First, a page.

March 21, 2019

Megaphone renews call for Death Review Panel in light of unprecedented increase in homeless deaths

For Immediate Release: Megaphone renews call for Death Review Panel in light of unprecedented increase in homeless deaths

Vancouver, B.C. March 21, 2019

Today, in the wake of the release of BC Coroners Service data showing another unprecedented increase in the number of homeless deaths, Megaphone renewed its call for a Death Review Panel.

In 2016 (the most recent available data) ,the BC Coroners Service reported 175 deaths of homeless individuals. This is a 140-per-cent increase over the number of deaths in 2015 (73) – both the largest increase year over year and the highest absolute number of homeless deaths on record going back more than a decade. Previously, 2015 had the highest reported number of deaths on record.

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According to the BC Coroners Service, in 2016, 86 per cent of accidental deaths and 53 per cent of all homeless deaths resulted from unintentional drug and/or alcohol poisoning. In previous years (2007-2015), this category accounted for 63 per cent of accidental deaths and 34 per cent of all deaths on average. These data are from 2016, the same year the province’s current overdose crisis led to an unprecedented number of deaths and the province’s declaration of a public health emergency. Since then, overdose deaths have increased each year. Given the increasing prevalence of fentanyl and fentanyl-analogues in the illicit drug supply since 2016 (as reported by the BC Coroners Service in its latest overdose deaths report), it is not unrealistic to presume the number of homeless people dying of overdose is even higher in 2017 and 2018.

“People who experience homelessness and also use drugs are disproportionately impacted by the overdose emergency, as they are by so many health and safety issues,” says Jessica Hannon, executive director of Megaphone. “We should know that information. In 2017, Megaphone called for a Death Review Panel into homeless deaths. That call has gone unheeded. Today, in light of this latest report, we renew that call. The urgency should be clear. These latest figures should compel the province to immediately convene a Death Review Panel.”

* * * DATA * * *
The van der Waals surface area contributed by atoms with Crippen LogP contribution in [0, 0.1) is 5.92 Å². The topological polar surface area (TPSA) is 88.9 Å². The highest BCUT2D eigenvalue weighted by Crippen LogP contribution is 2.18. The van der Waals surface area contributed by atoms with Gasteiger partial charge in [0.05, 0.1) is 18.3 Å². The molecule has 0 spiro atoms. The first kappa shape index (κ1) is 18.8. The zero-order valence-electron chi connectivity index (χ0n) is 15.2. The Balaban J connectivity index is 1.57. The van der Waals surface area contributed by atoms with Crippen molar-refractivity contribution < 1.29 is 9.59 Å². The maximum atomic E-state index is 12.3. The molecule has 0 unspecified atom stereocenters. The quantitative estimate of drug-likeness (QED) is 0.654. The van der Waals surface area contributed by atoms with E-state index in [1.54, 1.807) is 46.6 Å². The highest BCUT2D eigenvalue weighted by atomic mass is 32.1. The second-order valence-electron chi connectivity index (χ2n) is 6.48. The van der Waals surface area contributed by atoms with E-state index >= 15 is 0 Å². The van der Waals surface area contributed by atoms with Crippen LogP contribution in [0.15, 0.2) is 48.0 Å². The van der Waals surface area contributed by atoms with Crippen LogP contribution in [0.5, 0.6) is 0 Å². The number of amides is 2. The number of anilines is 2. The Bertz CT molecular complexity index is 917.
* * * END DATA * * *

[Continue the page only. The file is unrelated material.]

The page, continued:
A Death Review Panel would examine why homeless people are dying at rates that should concern all British Columbians, and make recommendations for how all levels of government must work together to address this emergency. It should bring together people with lived experience, service providers, frontline responders, public health experts, and representatives from all levels of government to make clear and actionable recommendations to reduce the deaths happening in communities across B.C. This would include recommendations on improving access to housing and other necessary services; reducing the risks associated with substance use by making legally regulated drugs available alongside harm reduction, treatment, and recovery services; and steps to eliminate the criminalization of people experiencing homelessness.

Megaphone has issued reports on homeless deaths in B.C. since 2014, and in that time the median age of death for someone experiencing homelessness in B.C. has remained between the ages of 40 and 49 years old, decades earlier than the average age of death of 76.4 years for the general population.

“Where the political will exists, bold action can create life-saving change,” Hannon says. “Homelessness is not some arbitrary force of nature that exists outside of our control; it is directly created by – and can be solved by – the society we create. In honour of our homeless friends and neighbours who have died too soon, we must take urgent action.“


About Megaphone

Megaphone offers people experiencing poverty and homelessness products, platforms, and training programs to help them earn a living while advocating for themselves and their communities. Through programming like Megaphone Magazine, the Hope In Shadows Calendar and Megaphone’s Speakers Bureau, Megaphone is working to change the story on homelessness and poverty in our communities.

Media contact:

Jessica Hannon, executive director

Phone or text: 604-341-5005

Email: [email protected]

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